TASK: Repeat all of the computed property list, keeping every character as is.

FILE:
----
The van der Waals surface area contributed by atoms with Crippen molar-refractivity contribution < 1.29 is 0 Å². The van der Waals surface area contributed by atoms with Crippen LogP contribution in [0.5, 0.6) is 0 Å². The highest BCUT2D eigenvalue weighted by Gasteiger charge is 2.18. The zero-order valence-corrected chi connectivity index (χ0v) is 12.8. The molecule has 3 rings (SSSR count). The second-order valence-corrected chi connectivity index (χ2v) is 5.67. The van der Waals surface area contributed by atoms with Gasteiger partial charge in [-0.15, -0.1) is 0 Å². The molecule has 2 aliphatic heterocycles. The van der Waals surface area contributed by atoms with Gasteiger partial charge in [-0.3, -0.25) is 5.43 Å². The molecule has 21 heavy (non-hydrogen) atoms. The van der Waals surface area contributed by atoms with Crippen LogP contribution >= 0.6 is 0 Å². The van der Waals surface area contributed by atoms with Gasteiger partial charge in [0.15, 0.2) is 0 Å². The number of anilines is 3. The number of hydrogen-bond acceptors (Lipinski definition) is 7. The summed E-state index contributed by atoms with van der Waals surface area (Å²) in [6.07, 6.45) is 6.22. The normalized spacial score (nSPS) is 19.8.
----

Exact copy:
The van der Waals surface area contributed by atoms with Crippen molar-refractivity contribution < 1.29 is 0 Å². The van der Waals surface area contributed by atoms with Crippen LogP contribution in [0.5, 0.6) is 0 Å². The highest BCUT2D eigenvalue weighted by Gasteiger charge is 2.18. The zero-order valence-corrected chi connectivity index (χ0v) is 12.8. The molecule has 3 rings (SSSR count). The second-order valence-corrected chi connectivity index (χ2v) is 5.67. The van der Waals surface area contributed by atoms with Gasteiger partial charge in [-0.15, -0.1) is 0 Å². The molecule has 2 aliphatic heterocycles. The van der Waals surface area contributed by atoms with Gasteiger partial charge in [-0.3, -0.25) is 5.43 Å². The molecule has 21 heavy (non-hydrogen) atoms. The van der Waals surface area contributed by atoms with Crippen LogP contribution >= 0.6 is 0 Å². The van der Waals surface area contributed by atoms with Gasteiger partial charge in [0.15, 0.2) is 0 Å². The number of anilines is 3. The number of hydrogen-bond acceptors (Lipinski definition) is 7. The summed E-state index contributed by atoms with van der Waals surface area (Å²) in [6.07, 6.45) is 6.22. The normalized spacial score (nSPS) is 19.8.